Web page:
This week we are spotlighting the work of Riccardo Cicciarella, a student in the Master of Marine Biology program. He graduated with his bachelor’s degree from Humboldt State University in California in 2018.
Riccardo is from Modica, a small town in Sicily, Italy. He comes from a big family and grew up on the coast of the Mediterranean Sea. His father started teaching him to sail when he was just seven years old. This sparked a love of the ocean and eventually an interest in marine biology.
Riccardo’s research involves the ranging behavior of bottlenose dolphins in Shark Bay, Western Australia.
“This population shows a remarkable nested alliance system, it is the most complex one after humans,” Riccardo says. “Males cooperate in pairs and trios (1st-order alliance) to consort individual females, but their ability to retain consorted females depends on two higher levels of alliance formation (2nd and 3rd-order allies). Most important are 2nd-order alliances; stable, long-lasting associations of 4 – 14 males who cooperate to steal females from other 2nd-order alliances and defend against such attacks and which represent the core social unit of male dolphins in Shark Bay. Males may also be assisted in contests by males from other ‘friendly’ 2nd-order alliances (3rd-order allies). In our study area, the northern habitat is thought to be of better quality because northern 2nd-order alliances consort females at a higher rate compared to southern alliances. Over the past three decades, observers noticed that some frequently observed 2nd-order alliances in the north changed their range south as they became older and smaller (some alliance members may die, therefore, the overall alliance size decreases). It seems likely that 2nd-order alliances become less competitive as they become smaller and older avoid areas currently occupied by other, larger 2nd-order alliances. My work has been determining if the perceived range shift among such 2nd-order alliances is real.”
As humans, we tend to have a habit of overlooking the social lives of other animals. Dolphins are complex and intelligent. Their mating patterns and behaviors can be just as interesting. For Riccardo, this field of study offers a closer look. “This work interests me because it allows me to look into the ‘private’ life of animals that have a very complex social system,” he says. “It excites me to study the ‘drama’ that unfolds between male alliances and their relationships. This is important because by studying the personality and social complexity of these animals, it reminds me that their life, as well as other animal lives, are no different from ours.”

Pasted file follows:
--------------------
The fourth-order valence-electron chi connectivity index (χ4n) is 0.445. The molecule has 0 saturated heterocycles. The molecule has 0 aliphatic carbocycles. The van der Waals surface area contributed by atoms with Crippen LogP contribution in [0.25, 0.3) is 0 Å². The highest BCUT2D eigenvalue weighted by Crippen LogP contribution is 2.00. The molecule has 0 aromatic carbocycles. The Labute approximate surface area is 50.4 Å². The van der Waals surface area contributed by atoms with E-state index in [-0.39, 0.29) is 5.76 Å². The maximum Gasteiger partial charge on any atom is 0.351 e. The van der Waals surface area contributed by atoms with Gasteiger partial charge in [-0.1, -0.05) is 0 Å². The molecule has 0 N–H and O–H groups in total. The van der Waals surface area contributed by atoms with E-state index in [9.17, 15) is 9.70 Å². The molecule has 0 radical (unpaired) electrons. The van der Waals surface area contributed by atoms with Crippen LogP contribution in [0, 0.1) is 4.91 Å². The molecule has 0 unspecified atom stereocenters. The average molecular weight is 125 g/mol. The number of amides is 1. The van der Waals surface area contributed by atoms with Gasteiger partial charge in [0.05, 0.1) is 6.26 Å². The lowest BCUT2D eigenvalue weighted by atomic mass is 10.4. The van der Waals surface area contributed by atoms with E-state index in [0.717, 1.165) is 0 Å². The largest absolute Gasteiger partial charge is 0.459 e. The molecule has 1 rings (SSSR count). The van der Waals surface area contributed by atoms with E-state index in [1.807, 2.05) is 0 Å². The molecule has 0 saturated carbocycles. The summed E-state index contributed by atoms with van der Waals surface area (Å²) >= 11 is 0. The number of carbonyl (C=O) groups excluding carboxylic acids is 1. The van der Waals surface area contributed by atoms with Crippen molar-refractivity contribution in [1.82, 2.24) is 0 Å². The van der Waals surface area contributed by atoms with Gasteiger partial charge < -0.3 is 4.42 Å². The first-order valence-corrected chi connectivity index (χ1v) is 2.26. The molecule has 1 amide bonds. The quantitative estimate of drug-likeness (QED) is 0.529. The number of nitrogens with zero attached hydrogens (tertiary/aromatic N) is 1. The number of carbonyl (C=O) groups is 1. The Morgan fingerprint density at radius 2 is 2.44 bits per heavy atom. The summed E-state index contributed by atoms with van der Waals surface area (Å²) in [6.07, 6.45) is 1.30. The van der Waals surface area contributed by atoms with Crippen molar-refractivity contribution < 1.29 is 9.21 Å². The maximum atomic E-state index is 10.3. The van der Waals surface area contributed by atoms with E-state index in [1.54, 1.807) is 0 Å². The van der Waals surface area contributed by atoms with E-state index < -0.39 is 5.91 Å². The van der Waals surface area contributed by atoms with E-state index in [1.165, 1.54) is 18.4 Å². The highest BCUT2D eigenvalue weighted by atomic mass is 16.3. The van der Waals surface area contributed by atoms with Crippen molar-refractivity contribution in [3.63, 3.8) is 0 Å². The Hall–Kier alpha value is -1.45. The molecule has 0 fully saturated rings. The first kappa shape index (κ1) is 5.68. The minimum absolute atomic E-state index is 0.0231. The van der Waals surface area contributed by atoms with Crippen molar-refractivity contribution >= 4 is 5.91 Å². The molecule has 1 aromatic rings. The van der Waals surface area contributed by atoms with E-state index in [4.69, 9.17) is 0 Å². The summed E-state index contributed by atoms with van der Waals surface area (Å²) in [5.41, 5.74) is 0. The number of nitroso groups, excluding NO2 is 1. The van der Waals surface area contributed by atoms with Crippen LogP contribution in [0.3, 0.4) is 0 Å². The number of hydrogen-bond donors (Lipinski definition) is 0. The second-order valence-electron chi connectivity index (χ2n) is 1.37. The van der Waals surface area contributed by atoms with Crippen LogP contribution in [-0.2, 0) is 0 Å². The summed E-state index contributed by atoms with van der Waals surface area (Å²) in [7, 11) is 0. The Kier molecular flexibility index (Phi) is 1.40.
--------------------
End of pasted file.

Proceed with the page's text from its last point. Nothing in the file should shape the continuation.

While his research is rewarding has difficulties that come along with it as well. Riccardo says, “The most challenging part of my research is to work with animals on which is hard to collect data. Natural systems are very unpredictable and you cannot have controlled conditions. This often requires a lot of thinking into the way you collect data and the type of data you can collect. Finally, given the absence of controlled conditions and the generally smaller sample size, the statistical analysis and models need to take into account many variables that would normally be controlled for in laboratory conditions.”
Riccardo has also completed spatial models, despite never having taken a programming class. This pushed him out of his comfort zone and allowed him to learn a lot. “Being able to run complicated models on a platform I never used before made me feel very accomplished. I think people should not be scared to venture into something you do not know. You would be amazed at what you are capable of doing,” he says.
Riccardo wants to move beyond researching how these dolphins have moved over time. Instead, he wants to draw conclusions about why. He plans to continue his work in a Ph.D. program. Eventually, he hopes to work for a non-governmental organization where he can use his knowledge of animal behavior to assist with management and conservation efforts.
In his free time Riccardo enjoys sailing, windsurf, surfing, playing guitar, reading, and playing board games.
Check out his website to find out more about his work or follow him on Twitter: